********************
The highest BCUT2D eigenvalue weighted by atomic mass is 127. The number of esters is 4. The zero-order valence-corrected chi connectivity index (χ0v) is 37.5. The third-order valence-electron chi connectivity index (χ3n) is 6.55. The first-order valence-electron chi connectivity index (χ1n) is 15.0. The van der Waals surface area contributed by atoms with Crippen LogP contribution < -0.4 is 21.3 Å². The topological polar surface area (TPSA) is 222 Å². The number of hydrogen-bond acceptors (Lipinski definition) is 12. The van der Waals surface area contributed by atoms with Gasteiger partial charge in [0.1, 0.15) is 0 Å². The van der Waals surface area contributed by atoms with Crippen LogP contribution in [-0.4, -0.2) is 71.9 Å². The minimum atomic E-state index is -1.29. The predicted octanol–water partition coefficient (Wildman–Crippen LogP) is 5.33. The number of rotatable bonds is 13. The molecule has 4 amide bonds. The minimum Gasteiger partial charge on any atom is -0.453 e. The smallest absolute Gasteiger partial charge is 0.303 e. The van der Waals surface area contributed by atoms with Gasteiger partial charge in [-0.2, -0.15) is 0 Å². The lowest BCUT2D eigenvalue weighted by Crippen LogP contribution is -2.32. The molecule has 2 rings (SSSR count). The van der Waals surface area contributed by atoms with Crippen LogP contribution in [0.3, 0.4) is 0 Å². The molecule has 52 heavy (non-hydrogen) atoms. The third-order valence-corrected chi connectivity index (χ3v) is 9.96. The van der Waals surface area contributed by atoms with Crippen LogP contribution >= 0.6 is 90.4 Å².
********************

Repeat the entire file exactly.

The highest BCUT2D eigenvalue weighted by atomic mass is 127. The number of esters is 4. The zero-order valence-corrected chi connectivity index (χ0v) is 37.5. The third-order valence-electron chi connectivity index (χ3n) is 6.55. The first-order valence-electron chi connectivity index (χ1n) is 15.0. The van der Waals surface area contributed by atoms with Crippen LogP contribution < -0.4 is 21.3 Å². The topological polar surface area (TPSA) is 222 Å². The number of hydrogen-bond acceptors (Lipinski definition) is 12. The van der Waals surface area contributed by atoms with Gasteiger partial charge in [0.1, 0.15) is 0 Å². The van der Waals surface area contributed by atoms with Crippen LogP contribution in [-0.4, -0.2) is 71.9 Å². The minimum atomic E-state index is -1.29. The predicted octanol–water partition coefficient (Wildman–Crippen LogP) is 5.33. The number of rotatable bonds is 13. The molecule has 4 amide bonds. The minimum Gasteiger partial charge on any atom is -0.453 e. The smallest absolute Gasteiger partial charge is 0.303 e. The van der Waals surface area contributed by atoms with Gasteiger partial charge in [-0.2, -0.15) is 0 Å². The lowest BCUT2D eigenvalue weighted by Crippen LogP contribution is -2.32. The molecule has 2 rings (SSSR count). The van der Waals surface area contributed by atoms with Crippen LogP contribution in [0.3, 0.4) is 0 Å². The molecule has 52 heavy (non-hydrogen) atoms. The third-order valence-corrected chi connectivity index (χ3v) is 9.96. The van der Waals surface area contributed by atoms with Crippen LogP contribution >= 0.6 is 90.4 Å².